But today, motorboats navigate the many rivers and lakes of the area, and fishermen continually dot the area, no matter what the weather. The weather is usually dreary, but the constant thin veneer of green grass brightens everything. The area takes some getting used to, as relatively newer housing units are rather oddly situated very close to ancient monuments. Even worse, some clearly Protestant churches dot the landscape, which insults the generations that have lived there. This is because the Aran Islands were repopulated in modern times during the period of the Cromwellian Genocide, where the Lord Protector believed himself to be the Protestant David and sought to exterminate the Catholic heritage of the area (Murphy, 1897, 168). Many hence, ran to the relative safety of the Islands, and today, the handful of Protestant temples is considered offensive and are the cause of occasional arguments and fights.
The ancient (and not so ancient) Celtic Cross monuments are to be found everywhere, and, seemingly, only two colors exist: grey, the color of the sky and the stone, and green, the color of everything else. Even the majority of the homes are either white or grey as the salt water would damage to anything else. More and more, yellow makes an appearance, but this is considered rather eccentric. Cars are relatively rare and the locals really see no need for modern technologies and seem happier for it. The high-tech side of the tourism industry, from all accounts, is handled by agents of the Islands located in Dublin.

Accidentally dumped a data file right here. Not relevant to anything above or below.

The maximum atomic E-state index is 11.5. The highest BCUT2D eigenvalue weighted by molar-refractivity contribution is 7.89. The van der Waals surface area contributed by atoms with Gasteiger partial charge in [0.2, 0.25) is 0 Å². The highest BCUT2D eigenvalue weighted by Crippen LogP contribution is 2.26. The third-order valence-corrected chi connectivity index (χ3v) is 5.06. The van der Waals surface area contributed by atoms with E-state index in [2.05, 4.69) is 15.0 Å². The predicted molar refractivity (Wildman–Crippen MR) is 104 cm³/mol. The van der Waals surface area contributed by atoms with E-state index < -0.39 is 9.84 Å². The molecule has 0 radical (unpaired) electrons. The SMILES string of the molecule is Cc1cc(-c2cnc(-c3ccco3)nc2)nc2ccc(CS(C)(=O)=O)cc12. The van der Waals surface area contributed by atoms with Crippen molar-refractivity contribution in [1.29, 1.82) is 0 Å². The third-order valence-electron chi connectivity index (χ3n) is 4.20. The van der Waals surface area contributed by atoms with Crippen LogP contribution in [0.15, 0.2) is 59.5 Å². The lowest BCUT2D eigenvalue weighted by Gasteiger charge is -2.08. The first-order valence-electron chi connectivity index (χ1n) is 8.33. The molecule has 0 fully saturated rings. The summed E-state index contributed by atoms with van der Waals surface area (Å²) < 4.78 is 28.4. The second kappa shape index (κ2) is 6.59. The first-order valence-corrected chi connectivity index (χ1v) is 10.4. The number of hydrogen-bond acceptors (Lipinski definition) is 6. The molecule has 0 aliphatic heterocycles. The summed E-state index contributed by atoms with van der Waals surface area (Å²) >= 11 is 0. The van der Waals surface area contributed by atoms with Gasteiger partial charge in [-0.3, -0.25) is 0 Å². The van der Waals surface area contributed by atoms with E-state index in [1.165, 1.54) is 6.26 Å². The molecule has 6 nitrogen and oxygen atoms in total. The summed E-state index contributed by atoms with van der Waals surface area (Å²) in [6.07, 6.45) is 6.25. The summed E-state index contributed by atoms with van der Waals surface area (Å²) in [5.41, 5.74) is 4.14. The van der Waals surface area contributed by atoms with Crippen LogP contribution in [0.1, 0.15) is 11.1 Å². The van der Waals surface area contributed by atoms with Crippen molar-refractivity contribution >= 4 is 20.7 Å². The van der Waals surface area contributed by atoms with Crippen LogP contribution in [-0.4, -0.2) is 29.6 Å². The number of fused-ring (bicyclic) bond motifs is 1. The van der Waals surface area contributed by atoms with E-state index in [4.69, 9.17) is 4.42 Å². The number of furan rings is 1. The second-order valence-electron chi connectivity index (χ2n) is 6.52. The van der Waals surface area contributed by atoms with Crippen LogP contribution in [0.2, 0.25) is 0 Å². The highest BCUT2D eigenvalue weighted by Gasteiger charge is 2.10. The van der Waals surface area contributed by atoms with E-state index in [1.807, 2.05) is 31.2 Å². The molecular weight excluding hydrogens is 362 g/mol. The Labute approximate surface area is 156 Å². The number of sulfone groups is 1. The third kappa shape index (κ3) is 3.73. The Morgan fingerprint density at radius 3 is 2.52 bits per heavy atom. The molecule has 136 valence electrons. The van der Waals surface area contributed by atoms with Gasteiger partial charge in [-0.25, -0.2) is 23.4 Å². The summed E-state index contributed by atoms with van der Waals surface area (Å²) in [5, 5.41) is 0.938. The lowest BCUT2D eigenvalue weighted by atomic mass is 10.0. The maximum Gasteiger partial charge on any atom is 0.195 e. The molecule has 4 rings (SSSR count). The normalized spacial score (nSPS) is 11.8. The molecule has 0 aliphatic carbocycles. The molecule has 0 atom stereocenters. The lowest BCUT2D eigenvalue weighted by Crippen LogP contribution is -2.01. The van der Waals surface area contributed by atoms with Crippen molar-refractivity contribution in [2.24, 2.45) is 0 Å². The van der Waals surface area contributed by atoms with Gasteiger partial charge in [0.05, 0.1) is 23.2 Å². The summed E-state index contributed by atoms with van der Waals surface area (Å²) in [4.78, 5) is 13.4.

It is very easy to tell the tourist from the local. Tourists are usually loud and wearing bright colored clothing. The locals are very quiet and wear clothing that matches the area: often grey or brown, and knitted. Summers are short here, and the wind is constant, hence, the dominance of sheep and wool can be seen everywhere. Sheep often block the roadways, and are less romanticized and personified by the locals than tourists. Locals on bikes show a great degree of dexterity in weaving their way through the lines of sheep being driven to the shearer or just wandering around their area. One might be tempted to say that the people seem to act just like the sheep.